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Analysis: Insurers Restrict More Costly, Less Addictive Painkillers

Generic opioid medications are cheaper

With the United States in the grip of an opioid epidemic, many insurers limit access to pain medications that carry a lower risk of addiction or dependence, according to an investigation by ProPublica and The New York Times. But insurers often provide comparatively easy access to generic opioid medications. The reason, experts say: Opioid drugs are generally cheap while safer alternatives are often more expensive.

Drugmakers, pharmaceutical distributors, pharmacies, and doctors have come under intense scrutiny in the opioid crisis, but the role of insurers and pharmacy benefit managers (PBMs) has received less attention. ProPublica and The New York Times analyzed Medicare prescription drug plans covering 35.7 million people in the second quarter of 2017.

Only one-third of the people covered, for example, had any access to Butrans, a painkilling skin patch that contains a less-risky opioid, buprenorphine. And every drug plan that covered lidocaine patches, which are not addictive but cost more than other generic pain drugs, required that patients get prior approval for them. In contrast, almost every plan covered common opioids and very few required any prior approval. The insurers have also erected more hurdles to approving addiction treatments than for the addictive substances themselves, the analysis found.

UnitedHealthcare, the nation’s largest health insurer, places morphine on its lowest-cost drug coverage tier with no prior permission required, while in many cases excluding Butrans. And it places Lyrica, a nonopioid, brand-name drug that treats nerve pain, on its most expensive tier, requiring patients to try other drugs first.

Matthew N. Wiggin, a spokesman for UnitedHealthcare, said that the company was trying to reduce long-term use of opioids. “All opioids are addictive, which is why we work with care providers and members to promote nonopioid treatment options for people suffering from chronic pain,” he said.

Dr. Thomas R. Frieden, who led the Centers for Disease Control and Prevention under President Obama, said that insurance companies, with few exceptions, had “not done what they need to do to address” the opioid epidemic. Right now, he noted, it is easier for most patients to get opioids than treatment for addiction.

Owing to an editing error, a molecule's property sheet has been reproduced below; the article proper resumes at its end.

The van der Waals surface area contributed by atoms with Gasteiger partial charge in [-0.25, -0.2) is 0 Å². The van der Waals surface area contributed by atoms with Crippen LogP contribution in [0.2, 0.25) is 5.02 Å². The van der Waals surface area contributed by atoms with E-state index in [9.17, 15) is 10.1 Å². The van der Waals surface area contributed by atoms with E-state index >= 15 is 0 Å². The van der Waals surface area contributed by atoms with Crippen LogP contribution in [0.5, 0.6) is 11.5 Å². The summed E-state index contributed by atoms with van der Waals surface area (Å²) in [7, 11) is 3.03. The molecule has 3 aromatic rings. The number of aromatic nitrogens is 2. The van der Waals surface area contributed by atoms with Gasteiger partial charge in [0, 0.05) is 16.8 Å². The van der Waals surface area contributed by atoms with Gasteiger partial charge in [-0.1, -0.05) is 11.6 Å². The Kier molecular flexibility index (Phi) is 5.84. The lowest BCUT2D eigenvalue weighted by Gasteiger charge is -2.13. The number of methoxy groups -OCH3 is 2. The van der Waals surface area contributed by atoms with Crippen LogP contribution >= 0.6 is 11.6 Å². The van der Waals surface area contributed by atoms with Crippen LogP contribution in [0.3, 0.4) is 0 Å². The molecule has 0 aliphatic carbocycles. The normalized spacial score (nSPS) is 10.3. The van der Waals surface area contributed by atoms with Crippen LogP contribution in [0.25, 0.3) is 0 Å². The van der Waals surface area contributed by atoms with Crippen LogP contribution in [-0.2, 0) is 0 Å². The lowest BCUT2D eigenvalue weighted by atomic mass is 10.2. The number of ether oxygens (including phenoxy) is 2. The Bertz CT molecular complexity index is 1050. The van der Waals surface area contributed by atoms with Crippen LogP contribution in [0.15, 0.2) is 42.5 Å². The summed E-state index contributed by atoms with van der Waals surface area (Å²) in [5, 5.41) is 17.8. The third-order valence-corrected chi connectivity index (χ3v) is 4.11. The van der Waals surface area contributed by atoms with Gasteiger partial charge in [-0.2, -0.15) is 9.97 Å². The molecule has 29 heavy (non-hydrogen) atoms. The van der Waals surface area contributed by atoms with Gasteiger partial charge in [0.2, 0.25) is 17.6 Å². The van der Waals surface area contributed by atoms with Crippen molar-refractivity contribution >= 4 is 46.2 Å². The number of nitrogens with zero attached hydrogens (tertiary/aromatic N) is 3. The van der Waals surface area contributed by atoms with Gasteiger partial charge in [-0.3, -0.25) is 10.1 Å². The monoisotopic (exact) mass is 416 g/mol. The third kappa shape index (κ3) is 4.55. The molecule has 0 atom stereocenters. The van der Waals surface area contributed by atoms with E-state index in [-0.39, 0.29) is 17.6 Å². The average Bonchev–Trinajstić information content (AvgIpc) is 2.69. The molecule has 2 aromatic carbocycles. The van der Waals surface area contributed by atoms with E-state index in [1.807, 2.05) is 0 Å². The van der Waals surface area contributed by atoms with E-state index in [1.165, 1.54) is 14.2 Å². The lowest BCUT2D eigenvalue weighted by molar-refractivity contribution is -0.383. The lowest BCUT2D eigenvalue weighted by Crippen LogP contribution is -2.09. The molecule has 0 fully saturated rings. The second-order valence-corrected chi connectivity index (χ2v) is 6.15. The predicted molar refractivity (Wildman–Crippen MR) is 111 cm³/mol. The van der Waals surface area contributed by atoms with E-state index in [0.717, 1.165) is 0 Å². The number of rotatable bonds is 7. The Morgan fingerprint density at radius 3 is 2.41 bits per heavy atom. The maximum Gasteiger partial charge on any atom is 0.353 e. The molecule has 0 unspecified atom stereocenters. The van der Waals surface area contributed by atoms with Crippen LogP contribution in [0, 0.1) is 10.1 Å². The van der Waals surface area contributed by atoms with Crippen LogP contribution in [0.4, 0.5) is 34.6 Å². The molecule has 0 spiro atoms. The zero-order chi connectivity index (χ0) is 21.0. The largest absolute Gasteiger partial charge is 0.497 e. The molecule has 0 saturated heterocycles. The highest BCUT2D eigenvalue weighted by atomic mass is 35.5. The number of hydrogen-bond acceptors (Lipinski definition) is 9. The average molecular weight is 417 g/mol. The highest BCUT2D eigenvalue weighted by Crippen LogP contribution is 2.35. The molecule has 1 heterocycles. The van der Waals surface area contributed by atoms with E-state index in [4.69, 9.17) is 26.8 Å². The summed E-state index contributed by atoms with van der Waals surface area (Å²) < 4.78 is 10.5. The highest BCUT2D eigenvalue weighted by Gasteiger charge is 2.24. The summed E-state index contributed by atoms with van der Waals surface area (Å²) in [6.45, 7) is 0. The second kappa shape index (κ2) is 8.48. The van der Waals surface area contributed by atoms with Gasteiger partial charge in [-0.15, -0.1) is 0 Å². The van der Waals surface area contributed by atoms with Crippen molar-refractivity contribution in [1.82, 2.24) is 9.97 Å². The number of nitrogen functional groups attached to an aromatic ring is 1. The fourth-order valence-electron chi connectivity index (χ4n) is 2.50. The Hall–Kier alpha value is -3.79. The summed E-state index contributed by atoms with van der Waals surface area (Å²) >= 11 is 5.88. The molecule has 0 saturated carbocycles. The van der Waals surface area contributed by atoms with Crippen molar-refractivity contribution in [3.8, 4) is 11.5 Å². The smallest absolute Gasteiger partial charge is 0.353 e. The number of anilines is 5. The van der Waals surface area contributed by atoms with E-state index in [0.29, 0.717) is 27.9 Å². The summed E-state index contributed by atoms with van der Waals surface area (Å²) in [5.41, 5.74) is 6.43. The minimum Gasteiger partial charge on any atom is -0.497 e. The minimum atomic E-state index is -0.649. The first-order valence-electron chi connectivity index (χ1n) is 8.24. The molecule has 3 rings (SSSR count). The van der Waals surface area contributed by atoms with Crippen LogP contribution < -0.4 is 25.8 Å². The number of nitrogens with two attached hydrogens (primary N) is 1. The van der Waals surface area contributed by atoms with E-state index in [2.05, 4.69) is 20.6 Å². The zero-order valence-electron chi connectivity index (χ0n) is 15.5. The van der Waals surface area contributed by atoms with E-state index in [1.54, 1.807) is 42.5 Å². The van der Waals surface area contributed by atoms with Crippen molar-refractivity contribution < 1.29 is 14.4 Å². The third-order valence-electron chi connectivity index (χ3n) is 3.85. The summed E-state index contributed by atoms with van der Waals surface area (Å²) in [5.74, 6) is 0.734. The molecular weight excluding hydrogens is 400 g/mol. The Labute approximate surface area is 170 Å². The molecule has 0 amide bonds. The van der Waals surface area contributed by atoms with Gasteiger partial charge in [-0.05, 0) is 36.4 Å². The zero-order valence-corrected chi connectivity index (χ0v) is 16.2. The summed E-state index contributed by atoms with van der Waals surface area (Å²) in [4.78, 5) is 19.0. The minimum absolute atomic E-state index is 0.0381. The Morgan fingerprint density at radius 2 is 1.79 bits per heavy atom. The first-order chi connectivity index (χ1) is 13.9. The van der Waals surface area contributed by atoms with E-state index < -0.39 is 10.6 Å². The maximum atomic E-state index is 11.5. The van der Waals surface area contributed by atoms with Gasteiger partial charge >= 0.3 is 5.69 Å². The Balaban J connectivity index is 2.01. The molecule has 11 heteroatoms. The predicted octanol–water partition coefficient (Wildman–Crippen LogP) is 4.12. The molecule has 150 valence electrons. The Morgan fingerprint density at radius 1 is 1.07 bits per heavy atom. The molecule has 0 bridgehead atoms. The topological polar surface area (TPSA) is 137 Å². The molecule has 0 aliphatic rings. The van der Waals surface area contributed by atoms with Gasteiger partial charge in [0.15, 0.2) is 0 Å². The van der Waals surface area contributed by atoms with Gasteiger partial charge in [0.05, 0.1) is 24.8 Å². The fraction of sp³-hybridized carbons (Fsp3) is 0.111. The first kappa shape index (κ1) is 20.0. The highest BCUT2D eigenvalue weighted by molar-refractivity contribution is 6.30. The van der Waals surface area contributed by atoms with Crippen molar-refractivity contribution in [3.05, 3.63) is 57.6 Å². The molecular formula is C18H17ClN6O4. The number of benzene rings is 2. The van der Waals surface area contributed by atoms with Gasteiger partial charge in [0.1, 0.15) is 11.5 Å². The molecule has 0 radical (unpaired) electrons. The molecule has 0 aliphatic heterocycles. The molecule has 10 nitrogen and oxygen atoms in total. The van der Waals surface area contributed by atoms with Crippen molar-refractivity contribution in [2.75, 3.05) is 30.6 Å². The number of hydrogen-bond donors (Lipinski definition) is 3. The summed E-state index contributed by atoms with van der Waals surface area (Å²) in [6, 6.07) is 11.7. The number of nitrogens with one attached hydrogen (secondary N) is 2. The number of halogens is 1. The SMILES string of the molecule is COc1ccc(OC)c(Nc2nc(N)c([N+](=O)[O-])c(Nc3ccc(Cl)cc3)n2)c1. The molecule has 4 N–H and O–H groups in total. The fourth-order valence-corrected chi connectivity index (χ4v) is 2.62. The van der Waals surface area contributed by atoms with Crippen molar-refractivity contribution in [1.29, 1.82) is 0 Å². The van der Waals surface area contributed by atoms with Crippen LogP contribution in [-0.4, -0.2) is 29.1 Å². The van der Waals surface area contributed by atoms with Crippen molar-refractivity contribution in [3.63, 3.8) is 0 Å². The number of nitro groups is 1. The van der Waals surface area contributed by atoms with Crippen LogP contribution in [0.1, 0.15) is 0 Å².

Leo Beletsky, an associate professor of law and health sciences at Northeastern University, went further, calling the insurance system “one of the major causes of the crisis” because doctors are given incentives to use less expensive treatments that provide fast relief.

The Department of Health and Human Services is studying whether insurance companies make opioids more accessible than other pain treatments. An early analysis suggests that they are placing fewer restrictions on opioids than on less addictive, nonopioid medications and nondrug treatments like physical therapy, said Christopher M. Jones, a senior policy official at the department.

Insurers say they have been addressing the issue on many fronts, including monitoring patients’ opioid prescriptions, as well as doctors’ prescribing patterns. “We have a very comprehensive approach toward identifying in advance who might be getting into trouble, and who may be on that trajectory toward becoming dependent on opioids,” said Dr. Mark Friedlander, the chief medical officer of Aetna Behavioral Health.

Aetna and other insurers say they have seen marked declines in monthly opioid prescriptions in the past year or so. At least two large PBMs announced this year that they would limit coverage of new prescriptions for pain pills to a seven- or 10-day supply. And several insurers have removed barriers that had made it difficult to get coverage for drugs that treat addiction, like Suboxone.

Many experts say they also are concerned about insurers’ limits on addiction treatments. Some state Medicaid programs, which pay for a large share of addiction treatments, require advance approval before Suboxone can be prescribed or they place time limits on its use, both of which interfere with treatment, said Lindsey Vuolo, associate director of health law and policy at the National Center on Addiction and Substance Abuse.

The analysis by ProPublica and The Times found that Medicare drug plans covering 33.6 million people include Suboxone, but two-thirds require prior authorization. Even when such requirements do not exist, the out-of-pocket costs of the drugs are often unaffordable, pharmacists and doctors said.

Source: ProPublica/The New York Times; September 17, 2017.

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